When ‘frosty wind makes moan’

“La Natividad” at Heart of the BeastBY DEBRA KEEFER RAMAGE

In the deep midwinter, we like to keep our eyes on the light. Light entertainment, that is. I don’t think it’s a coincidence that so many cultures have—as well as a solemn observance about the birth of a prophet or a god or the struggle against darkness—a festival where humor, music, food and gifts make a brave stand against the dark days. From the ancient Saturnalia, where slaves became masters, to the tradition of “panto”—silly fairy tale plays with clowning and cross-dressing, which still has not died out in Great Britain—to the present-day child-centered Christmases and silly movies, it all obviously satisfies a deep need. Here are a huge number of suggestions for fun in the Twin Cities (a few are a little farther afield) to comprise your light entertainment, not all holiday-related, this winter. For space reasons, we only give the start-end dates and, if necessary, venue for these. In almost all cases, specific information is available on the web.
First, here are three plays at different times and venues that explore elements of “difference” in the human condition. The first is Mixed Blood’s “Orange,” the seventh world premiere of a work by playwright in residence Aditi Brennan Kapil. Directed by Mixed Blood’s artistic director, Jack Reuler, “Orange” concerns a one-night adventure of Leela, a young woman on the autism spectrum, who sneaks off with her cousin on a joyride through Orange County. It runs Nov.11 to Dec. 4. The other two are based on books, books which I have read and loved, as it happens. Both are presented by the Orpheum Theater. First, from Nov. 29 to Dec. 4, is “The Curious Incident of the Dog in the Night,” based on a book by Mark Haddon and adapted by Simon Stephens. Second, from Dec. 13 through 18, is “Fun Home,” adapted from Alison Bechdel’s graphic novel of the same name by Lisa Kron, and with a musical score by Jeanine Tesori. Each of these two plays have won five Tony Awards.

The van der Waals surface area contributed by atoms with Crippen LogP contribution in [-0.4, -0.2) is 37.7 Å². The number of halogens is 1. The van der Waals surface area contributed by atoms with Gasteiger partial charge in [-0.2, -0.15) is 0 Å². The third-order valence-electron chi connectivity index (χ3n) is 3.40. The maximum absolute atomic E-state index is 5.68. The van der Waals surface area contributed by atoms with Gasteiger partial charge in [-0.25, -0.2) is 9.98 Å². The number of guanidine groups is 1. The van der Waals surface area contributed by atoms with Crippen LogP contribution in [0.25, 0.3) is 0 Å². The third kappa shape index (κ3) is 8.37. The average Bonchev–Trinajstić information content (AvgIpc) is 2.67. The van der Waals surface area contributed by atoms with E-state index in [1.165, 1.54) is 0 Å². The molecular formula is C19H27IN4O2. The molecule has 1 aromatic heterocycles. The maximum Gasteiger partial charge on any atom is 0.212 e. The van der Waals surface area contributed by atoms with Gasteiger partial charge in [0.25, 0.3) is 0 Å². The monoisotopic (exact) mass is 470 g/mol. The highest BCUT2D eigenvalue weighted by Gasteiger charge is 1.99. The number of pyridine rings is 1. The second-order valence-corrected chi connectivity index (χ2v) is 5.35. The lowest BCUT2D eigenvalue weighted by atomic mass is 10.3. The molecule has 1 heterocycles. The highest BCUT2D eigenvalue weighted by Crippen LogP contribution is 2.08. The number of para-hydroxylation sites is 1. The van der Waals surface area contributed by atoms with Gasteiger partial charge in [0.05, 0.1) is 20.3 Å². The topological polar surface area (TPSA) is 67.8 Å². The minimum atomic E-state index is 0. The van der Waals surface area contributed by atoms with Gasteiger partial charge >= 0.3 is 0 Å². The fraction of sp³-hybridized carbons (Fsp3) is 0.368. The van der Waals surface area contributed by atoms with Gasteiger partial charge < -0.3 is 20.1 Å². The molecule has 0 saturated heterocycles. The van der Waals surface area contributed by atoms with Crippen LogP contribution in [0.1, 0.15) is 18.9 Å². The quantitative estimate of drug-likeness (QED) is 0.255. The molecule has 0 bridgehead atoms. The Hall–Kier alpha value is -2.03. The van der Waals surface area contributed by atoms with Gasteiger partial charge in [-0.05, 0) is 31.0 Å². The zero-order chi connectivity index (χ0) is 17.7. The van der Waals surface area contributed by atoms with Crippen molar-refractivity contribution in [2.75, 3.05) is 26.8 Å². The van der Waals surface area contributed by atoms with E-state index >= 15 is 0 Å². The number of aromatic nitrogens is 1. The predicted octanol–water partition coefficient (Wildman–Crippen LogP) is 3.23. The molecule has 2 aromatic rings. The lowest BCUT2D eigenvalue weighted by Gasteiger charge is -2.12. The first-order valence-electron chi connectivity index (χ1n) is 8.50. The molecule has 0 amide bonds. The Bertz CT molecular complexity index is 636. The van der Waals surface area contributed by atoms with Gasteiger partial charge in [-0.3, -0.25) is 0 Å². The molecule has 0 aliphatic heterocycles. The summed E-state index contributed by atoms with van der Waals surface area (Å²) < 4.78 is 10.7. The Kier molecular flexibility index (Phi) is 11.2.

The bizarre family dynamics in “Fun Home” (domineering father, closeted homosexuals) might remind you of a very different classic of stage and screen, “The Lion in Winter.” The Guthrie’s production of this surefire midwinter hit is playing from Nov. 19 to Dec. 31. Playing on their other stage is “A Christmas Carol,” of course, which runs from Nov. 18 to Dec. 30. Another standard holiday offering is the St. Paul Ordway Theatre’s mostly musical Irving Berlin’s “White Christmas.” This runs Dec. 8 through 31, and features big dance numbers and beloved songs like “Blue Skies,”  “How Deep Is the Ocean” and of course, the title song.  For a more affordable, and closer to home, winter season fix, look to In the Heart of the Beast Puppet and Mask Theatre. After a one-night extravaganza, “Puppet Cabaret,” on Nov. 19, In the Heart of the Beast features a recurrence of “La Natividad,” Dec. 15 through 22, presented in conjunction with St. Paul’s Lutheran Church and Las Mojarras restaurant. If you’re a family with children, you might also like Stepping Stones Theatre’s offering this year: “The Best Christmas Pageant Ever,” running Dec. 2 through 23 at the theater in St. Paul. It’s based on a popular young-adult book by Barbara Robinson and is directed by Dane Stauffer.
If all these give you a feeling of too much Christmas, there are two ways to counteract that. One way is subversion: Make a trip to Osseo, to the Yellow Tree Theatre, to see the slyly humorous “A Gone Fishin’ Christmas.” Written by local playwright Jessica Lind Peterson, this concerns two sisters’ trip back home to Duluth for an ice-fishing contest that is nearly scuppered by unseasonable warmth, an ex-boyfriend, and unruly sled dogs. This little-known theater is supported financially by the MN State Arts Board and the McKnight Foundation, so that bodes well for the quality of the production. If subversion is not your thing, try pure diversion. The ever-reliable Theater in the Round Players presents the equally reliable Agatha Christie’s “Murder on the Nile,” Nov. 18 through Dec. 18. It’s light and sparkly and engaging and doesn’t have a thing to do with any seasonal holiday.